Unfortunately, miscarriage is not uncommon. The statistics say it will affect one in four of us, and sadly as we get older, this can rise to as many as one in two pregnancies. Just because it is common does not mean it’s ok… Statistics are all well and good, but when it happens to you it doesn’t matter how ‘normal’ or ‘common’ it is. It can be devastating.
Up until recently, the psychological impact of miscarriage or ectopic pregnancy has not really been studied or even addressed. However, in the largest study published to date in the. American Journal of Obstetrics and Gynaecology we learn some important things:
- Nearly 30% of women who experienced miscarriage met criteria suggestive of Post Traumatic Stress Disorder (PTSD)
- 24% experienced moderate-severe anxiety
- 11% moderate-severe depression
No matter how ‘abstract’ this type of loss can seem from the outside, the research shows the impact is VERY real:
This research was almost an open letter to the medical community to take miscarriage and baby loss seriously from a mental health perspective. Sadly, busy medical professionals are not always sensitive to this, focusing more on the physical, which can make it even harder for the person experiencing it.
So, how can we help?
1. Understand what a person may be going through:
Simply being mindful and acknowledging the magnitude of their loss is a great start. Maybe it happened very early, but as per the stats above, no matter when it happens, it is a very real loss and trauma for the person who has experienced it. Being sensitive to this is a great start. That can be expressed as simply as by saying ‘sorry’ and asking how they are doing.
2. Sometimes a friendly ear is needed more than helpful advice or opinions:
Most of us want to offer words of reassurance and wisdom to try and lessen the pain. However, everyone will experience loss differently and will have different areas of sensitivity. So, a safer bet is simply to just listen. Acknowledge what they’re going through and ask how they feel. Give them some time, attention and company. Encourage them to talk about how they’re feeling. Miscarriage can be lonely.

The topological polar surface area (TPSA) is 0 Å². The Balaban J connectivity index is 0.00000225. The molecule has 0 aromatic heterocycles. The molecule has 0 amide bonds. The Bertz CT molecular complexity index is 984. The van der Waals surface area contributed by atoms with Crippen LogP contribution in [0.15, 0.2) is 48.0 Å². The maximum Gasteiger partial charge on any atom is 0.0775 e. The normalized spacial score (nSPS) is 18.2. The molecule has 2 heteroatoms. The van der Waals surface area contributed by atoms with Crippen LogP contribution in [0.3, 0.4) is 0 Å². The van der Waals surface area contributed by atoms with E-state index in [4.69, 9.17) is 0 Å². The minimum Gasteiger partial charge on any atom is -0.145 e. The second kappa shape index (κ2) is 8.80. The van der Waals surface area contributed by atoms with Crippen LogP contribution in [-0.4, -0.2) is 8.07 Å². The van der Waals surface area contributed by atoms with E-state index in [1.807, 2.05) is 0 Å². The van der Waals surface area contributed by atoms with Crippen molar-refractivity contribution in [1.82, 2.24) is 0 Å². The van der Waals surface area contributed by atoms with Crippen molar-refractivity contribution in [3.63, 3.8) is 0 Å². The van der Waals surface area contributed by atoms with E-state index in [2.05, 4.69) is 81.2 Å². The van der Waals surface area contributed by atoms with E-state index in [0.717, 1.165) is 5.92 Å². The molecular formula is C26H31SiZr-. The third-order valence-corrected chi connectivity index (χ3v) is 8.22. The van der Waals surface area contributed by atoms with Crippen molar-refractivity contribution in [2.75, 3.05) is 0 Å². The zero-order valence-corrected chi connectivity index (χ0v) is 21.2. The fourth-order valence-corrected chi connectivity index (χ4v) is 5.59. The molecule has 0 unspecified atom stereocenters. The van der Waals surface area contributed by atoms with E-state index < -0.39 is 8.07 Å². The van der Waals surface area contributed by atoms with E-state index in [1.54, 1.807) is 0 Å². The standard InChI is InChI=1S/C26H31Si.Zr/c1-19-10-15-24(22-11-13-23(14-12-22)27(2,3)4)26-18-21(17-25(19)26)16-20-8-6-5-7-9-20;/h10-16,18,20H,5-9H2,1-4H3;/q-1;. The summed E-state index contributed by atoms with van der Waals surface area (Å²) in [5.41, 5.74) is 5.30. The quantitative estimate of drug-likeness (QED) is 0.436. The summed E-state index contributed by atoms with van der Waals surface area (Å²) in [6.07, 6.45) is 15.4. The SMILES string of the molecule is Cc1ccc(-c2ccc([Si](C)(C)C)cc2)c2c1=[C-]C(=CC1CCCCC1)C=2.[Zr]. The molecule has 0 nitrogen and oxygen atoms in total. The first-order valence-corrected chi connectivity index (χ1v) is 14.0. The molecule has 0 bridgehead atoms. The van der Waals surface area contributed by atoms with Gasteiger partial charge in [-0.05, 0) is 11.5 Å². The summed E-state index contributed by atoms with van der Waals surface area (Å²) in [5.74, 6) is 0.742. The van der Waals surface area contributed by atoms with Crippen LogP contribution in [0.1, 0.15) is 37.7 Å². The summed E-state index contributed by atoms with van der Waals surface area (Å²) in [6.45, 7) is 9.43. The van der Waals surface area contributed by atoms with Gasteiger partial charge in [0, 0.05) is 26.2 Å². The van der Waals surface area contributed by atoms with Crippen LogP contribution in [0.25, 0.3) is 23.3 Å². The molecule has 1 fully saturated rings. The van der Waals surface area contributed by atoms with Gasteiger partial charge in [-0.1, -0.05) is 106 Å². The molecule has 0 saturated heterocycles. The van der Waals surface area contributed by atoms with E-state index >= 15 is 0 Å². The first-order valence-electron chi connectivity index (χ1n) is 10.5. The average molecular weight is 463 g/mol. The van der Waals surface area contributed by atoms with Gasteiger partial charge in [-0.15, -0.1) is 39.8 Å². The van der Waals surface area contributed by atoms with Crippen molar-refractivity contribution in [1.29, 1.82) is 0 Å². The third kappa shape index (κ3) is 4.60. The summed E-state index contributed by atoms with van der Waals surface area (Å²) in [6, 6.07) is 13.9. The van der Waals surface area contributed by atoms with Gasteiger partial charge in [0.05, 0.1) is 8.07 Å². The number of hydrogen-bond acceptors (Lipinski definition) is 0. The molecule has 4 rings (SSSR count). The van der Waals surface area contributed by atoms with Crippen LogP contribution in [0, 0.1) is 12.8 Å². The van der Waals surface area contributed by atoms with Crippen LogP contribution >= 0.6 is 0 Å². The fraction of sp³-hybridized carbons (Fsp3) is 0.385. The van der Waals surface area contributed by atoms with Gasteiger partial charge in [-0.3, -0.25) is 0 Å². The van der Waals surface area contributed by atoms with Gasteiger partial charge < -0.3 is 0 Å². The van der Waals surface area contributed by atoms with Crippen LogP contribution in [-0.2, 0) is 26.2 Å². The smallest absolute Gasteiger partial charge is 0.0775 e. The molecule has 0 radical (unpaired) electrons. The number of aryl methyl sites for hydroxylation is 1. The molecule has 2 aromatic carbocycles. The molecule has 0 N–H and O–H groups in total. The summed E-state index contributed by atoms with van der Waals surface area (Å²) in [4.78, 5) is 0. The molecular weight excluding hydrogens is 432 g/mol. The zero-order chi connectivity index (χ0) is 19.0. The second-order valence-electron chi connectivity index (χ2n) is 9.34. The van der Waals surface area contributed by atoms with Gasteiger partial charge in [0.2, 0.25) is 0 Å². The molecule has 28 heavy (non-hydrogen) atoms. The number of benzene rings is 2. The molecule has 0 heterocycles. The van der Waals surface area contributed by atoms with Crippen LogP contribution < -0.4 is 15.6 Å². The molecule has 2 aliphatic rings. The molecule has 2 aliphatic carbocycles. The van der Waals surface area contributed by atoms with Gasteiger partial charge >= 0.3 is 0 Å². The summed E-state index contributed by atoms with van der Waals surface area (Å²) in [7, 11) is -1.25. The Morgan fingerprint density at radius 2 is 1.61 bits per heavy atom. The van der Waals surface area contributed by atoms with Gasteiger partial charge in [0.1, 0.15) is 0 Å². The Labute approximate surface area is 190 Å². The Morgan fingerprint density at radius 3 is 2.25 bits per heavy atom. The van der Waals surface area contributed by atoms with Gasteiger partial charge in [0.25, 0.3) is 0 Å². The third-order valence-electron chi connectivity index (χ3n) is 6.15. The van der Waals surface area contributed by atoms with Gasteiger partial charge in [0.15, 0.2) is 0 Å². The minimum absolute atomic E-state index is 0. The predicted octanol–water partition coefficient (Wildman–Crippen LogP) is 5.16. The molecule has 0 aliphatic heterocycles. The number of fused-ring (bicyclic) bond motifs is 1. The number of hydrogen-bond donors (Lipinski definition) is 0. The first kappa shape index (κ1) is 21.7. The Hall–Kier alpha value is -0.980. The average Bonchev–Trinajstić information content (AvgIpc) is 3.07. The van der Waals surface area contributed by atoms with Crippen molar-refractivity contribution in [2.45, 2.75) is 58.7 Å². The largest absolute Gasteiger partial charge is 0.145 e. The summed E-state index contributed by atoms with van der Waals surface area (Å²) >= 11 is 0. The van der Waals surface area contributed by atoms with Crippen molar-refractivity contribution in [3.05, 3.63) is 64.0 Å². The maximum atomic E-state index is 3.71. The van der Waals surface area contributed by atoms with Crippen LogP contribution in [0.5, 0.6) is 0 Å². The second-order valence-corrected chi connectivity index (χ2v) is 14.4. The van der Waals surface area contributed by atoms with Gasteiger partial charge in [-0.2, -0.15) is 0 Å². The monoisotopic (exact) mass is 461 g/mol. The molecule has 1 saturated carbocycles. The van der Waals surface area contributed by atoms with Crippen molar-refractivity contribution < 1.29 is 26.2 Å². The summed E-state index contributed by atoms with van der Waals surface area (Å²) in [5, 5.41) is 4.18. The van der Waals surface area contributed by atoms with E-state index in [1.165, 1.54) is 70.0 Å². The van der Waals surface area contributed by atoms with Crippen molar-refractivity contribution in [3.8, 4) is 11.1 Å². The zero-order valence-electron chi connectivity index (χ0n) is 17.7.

3. Understand that it may take time…
The good news (yes, there is some!) is that the research showed that the impact of the trauma will decline over time, but, it can take quite a while. Up to nine months is not uncommon. Be patient. The impact does linger. Being mindful of this is another good way to support someone.
4. It’s not just the mental impact:
The loss of a baby is a physical process as well as a mental one. Offering to help the person by cooking them a meal, doing some shopping for them or even bringing a care-package over can be a great help.
5. Encouraging self-care:
Given what we know about the emotional toll of miscarriage or ectopic pregnancy, encouraging someone to make their emotional health and wellbeing a priority is crucial. Particularly in the weeks and months following. Then it’s about supporting them in doing this. Self care is often the first thing to go when a person is experiencing trauma or depression.
This can set off a vicious circle deepening their troubles. Encouraging self care is a positive step in the right direction.
6. Starting small:
Whether that is helping them find resources like an online baby loss community, a counsellor or encouraging them to take time for themselves and to do things they enjoy even if it’s just taking a walk out in the fresh air can be meaningful. Often starting small is the best way. This makes it more accessible and less overwhelming.
7. Being mindful of other people’s pregnancy and baby news:
A major trigger for anyone who has experienced loss is hearing about someone else’s baby news. It’s a tricky one as often layered on top of sadness, hurt and anger (at their own loss) comes guilt for feeling negative towards another person’s happy news. Being mindful of announcements and managing how they’re communicated in a sensitive way is a kind way to approach it.
A good resource to take a look at is Tommy’s baby-loss support area. Click here for more.